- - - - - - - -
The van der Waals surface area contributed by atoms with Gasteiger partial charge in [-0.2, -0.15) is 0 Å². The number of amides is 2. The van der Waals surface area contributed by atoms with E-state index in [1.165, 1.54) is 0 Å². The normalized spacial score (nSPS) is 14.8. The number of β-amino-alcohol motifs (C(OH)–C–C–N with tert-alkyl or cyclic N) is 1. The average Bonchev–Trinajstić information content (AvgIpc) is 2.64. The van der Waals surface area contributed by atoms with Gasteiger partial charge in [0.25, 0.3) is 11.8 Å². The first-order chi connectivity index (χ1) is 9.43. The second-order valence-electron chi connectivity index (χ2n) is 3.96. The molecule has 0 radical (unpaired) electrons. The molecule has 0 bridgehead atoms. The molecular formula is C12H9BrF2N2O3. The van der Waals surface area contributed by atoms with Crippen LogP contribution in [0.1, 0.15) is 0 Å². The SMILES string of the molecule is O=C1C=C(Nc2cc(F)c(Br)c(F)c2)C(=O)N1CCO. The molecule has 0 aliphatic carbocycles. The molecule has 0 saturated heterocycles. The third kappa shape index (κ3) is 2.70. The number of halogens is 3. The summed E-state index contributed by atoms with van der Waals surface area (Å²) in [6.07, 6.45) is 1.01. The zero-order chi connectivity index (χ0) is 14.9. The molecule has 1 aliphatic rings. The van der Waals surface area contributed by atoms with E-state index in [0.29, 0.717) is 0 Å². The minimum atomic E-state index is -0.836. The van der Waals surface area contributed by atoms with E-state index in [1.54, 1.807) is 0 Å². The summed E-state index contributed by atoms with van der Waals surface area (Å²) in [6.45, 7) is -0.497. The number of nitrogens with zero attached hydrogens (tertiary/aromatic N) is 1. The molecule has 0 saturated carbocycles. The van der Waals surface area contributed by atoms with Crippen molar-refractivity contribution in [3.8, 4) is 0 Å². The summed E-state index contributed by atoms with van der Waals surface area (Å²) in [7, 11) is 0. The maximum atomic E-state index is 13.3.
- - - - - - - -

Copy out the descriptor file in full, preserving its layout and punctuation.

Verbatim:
The van der Waals surface area contributed by atoms with Gasteiger partial charge in [-0.2, -0.15) is 0 Å². The number of amides is 2. The van der Waals surface area contributed by atoms with E-state index in [1.165, 1.54) is 0 Å². The normalized spacial score (nSPS) is 14.8. The number of β-amino-alcohol motifs (C(OH)–C–C–N with tert-alkyl or cyclic N) is 1. The average Bonchev–Trinajstić information content (AvgIpc) is 2.64. The van der Waals surface area contributed by atoms with Gasteiger partial charge in [0.25, 0.3) is 11.8 Å². The first-order chi connectivity index (χ1) is 9.43. The second-order valence-electron chi connectivity index (χ2n) is 3.96. The molecule has 0 radical (unpaired) electrons. The molecule has 0 bridgehead atoms. The molecular formula is C12H9BrF2N2O3. The van der Waals surface area contributed by atoms with Crippen LogP contribution in [0.1, 0.15) is 0 Å². The SMILES string of the molecule is O=C1C=C(Nc2cc(F)c(Br)c(F)c2)C(=O)N1CCO. The molecule has 0 aliphatic carbocycles. The molecule has 0 saturated heterocycles. The third kappa shape index (κ3) is 2.70. The number of halogens is 3. The summed E-state index contributed by atoms with van der Waals surface area (Å²) in [6.07, 6.45) is 1.01. The zero-order chi connectivity index (χ0) is 14.9. The molecule has 1 aliphatic rings. The van der Waals surface area contributed by atoms with E-state index in [0.29, 0.717) is 0 Å². The minimum atomic E-state index is -0.836. The van der Waals surface area contributed by atoms with E-state index in [1.54, 1.807) is 0 Å². The summed E-state index contributed by atoms with van der Waals surface area (Å²) in [6.45, 7) is -0.497. The number of nitrogens with zero attached hydrogens (tertiary/aromatic N) is 1. The molecule has 0 saturated carbocycles. The van der Waals surface area contributed by atoms with Crippen molar-refractivity contribution in [3.8, 4) is 0 Å². The summed E-state index contributed by atoms with van der Waals surface area (Å²) in [7, 11) is 0. The maximum atomic E-state index is 13.3.